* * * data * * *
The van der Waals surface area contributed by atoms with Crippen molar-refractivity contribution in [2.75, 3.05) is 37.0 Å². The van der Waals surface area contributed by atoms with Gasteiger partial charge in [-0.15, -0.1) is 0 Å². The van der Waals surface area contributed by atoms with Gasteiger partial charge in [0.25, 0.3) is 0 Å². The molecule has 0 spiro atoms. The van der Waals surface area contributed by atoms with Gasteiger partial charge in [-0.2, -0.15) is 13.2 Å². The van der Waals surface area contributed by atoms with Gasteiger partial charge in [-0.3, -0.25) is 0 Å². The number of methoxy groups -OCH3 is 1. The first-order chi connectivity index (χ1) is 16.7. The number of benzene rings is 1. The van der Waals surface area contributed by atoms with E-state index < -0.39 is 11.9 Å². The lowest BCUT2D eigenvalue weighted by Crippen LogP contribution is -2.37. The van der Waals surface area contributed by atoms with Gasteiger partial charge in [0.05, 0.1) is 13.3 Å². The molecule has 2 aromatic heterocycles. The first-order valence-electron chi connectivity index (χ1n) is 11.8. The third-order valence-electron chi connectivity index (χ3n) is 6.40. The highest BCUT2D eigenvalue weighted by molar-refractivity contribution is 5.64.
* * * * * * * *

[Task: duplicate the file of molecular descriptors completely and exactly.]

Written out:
The van der Waals surface area contributed by atoms with Crippen molar-refractivity contribution in [2.75, 3.05) is 37.0 Å². The van der Waals surface area contributed by atoms with Gasteiger partial charge in [-0.15, -0.1) is 0 Å². The van der Waals surface area contributed by atoms with Gasteiger partial charge in [0.25, 0.3) is 0 Å². The molecule has 0 spiro atoms. The van der Waals surface area contributed by atoms with Gasteiger partial charge in [-0.2, -0.15) is 13.2 Å². The van der Waals surface area contributed by atoms with Gasteiger partial charge in [-0.3, -0.25) is 0 Å². The number of methoxy groups -OCH3 is 1. The first-order chi connectivity index (χ1) is 16.7. The number of benzene rings is 1. The van der Waals surface area contributed by atoms with E-state index < -0.39 is 11.9 Å². The lowest BCUT2D eigenvalue weighted by Crippen LogP contribution is -2.37. The van der Waals surface area contributed by atoms with Gasteiger partial charge in [0.05, 0.1) is 13.3 Å². The molecule has 2 aromatic heterocycles. The first-order valence-electron chi connectivity index (χ1n) is 11.8. The third-order valence-electron chi connectivity index (χ3n) is 6.40. The highest BCUT2D eigenvalue weighted by molar-refractivity contribution is 5.64.